If by "unbelievers" you are referring to apostate, atheistic, or agnostic Jews, then the answer is "it depends." If the person is an atheist or agnostic because he's never had an introduction to Judaism or knows what the commandments are, much less how to observe them, he could not be judged guilty for violating laws he did not know. On the other hand, someone who is especially sinful, and more so, one who causes others to sin, e.g. an adulterer or one who embarrasses others, according to some views, are doomed in Gehinnom forever. Baba Metzia 58b.

Another view, that of Hillel, is that (as Shalom noted) that the worst of sinners will suffer in Gehinnom for 12 months and then their souls will be destroyed into dust that will blanket Heaven and be walked upon by the righteous. Rosh Hashana 17a. Less aggregious sinners, however, will spend no more than 12 months in Gehinnom and then be raised up to Heaven. Ibid.

In addition, there is a view that eternal punishment exists for those who attack and defame Rabbinic Law. It is said that they will be boiled in feces for eternity. Gittin 57a. Which of these views is correct, no one is sure. The purpose of such speculation appears to be to motivate Jews towards certain behaviors rather than giving you a precise picture of what to expect.


There are many different views on these matters. The Rambam in Moreh Nevuchim seems to take an original view that there is no such thing as hell. The righteous and wise will reach a level where their soul continues after death, but the wicked will cease to exist. The Rambam seems to hold that those who do not have the right beliefs will not be able to be continue to exist for eternity. On the other hand, if someone sinned but overall was righteous, then he should be able to acquire olam haba.

  • Beliefs or actions or both?
    – Isaac Moses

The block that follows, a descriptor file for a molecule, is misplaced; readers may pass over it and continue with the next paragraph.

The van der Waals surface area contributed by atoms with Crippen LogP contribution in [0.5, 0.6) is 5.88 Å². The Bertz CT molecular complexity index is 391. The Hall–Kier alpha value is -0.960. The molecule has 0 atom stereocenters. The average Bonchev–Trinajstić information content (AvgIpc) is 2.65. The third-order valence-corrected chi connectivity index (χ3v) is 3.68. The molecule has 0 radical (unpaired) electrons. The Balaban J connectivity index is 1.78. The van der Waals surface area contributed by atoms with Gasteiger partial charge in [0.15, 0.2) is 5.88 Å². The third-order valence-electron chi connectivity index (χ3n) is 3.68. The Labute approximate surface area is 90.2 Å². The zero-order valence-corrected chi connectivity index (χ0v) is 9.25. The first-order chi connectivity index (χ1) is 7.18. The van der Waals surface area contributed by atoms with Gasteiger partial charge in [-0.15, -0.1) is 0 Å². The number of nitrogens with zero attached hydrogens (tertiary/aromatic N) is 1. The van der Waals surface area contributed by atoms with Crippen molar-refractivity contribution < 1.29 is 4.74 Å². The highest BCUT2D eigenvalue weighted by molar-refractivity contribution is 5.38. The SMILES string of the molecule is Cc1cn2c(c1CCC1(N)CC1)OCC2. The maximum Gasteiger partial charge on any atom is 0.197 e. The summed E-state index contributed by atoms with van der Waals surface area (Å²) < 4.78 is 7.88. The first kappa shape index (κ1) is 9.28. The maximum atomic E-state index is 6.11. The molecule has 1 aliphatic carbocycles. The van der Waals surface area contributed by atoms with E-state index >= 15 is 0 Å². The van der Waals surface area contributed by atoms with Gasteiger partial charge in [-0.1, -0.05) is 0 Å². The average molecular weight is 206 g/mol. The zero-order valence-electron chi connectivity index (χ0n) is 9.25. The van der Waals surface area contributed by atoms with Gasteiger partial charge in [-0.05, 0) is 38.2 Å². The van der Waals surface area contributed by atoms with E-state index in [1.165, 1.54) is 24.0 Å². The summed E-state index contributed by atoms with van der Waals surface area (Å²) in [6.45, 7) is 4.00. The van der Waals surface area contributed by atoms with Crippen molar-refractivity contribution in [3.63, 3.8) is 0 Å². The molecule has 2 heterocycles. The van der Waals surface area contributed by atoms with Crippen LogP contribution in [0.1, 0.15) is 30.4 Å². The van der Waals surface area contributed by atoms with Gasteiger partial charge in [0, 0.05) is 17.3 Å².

Commented Sep 20, 2011 at 15:08
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    – Shalom
    Commented Sep 20, 2011 at 15:16
  • @ArielK, see above link for discussion on Rambam's view towards hell.
    – Shalom
    Commented Sep 20, 2011 at 15:38
  • What are those "right beliefs?" Notice that God seems to speak favorably about Cyrus, a worshiper of Marduk. answers.yahoo.com/question/index?qid=20100308225829AA6TX8v Cyrus is a nice king that allow jews to return from babylonian exile. It's just that his God is simply not YHWH for obvious reason that his parent is not jewish. What about chinese that worship Shang Ti? Christians now "market" to chinese that Shang Ti is the same God with YHWH.
    – user4951
    Commented Nov 15, 2011 at 4:27
  • @user4951, Cyrus was a Zoroastrian dualist, not a believer in Marduk. That is why Yeshaiah is given a message to leave around to be given to Cyrus that reads "יוֹצֵ֥ר אוֹר֙ וּבוֹרֵ֣א חֹ֔שֶׁךְ עֹשֶׂ֥ה שָׁל֖וֹם וּב֣וֹרֵא רָ֑ע אֲנִ֥י ה֖' עֹשֶׂ֥ה כׇל־אֵֽלֶּה׃ - Giving form to light and creating darkness, making peace and creating evil -- I Hashem do this." (45:7) As opposed to the Zoroastrian demigods of Light and Darkness, who are also gods of Good and Evil. Commented Dec 27, 2021 at 14:17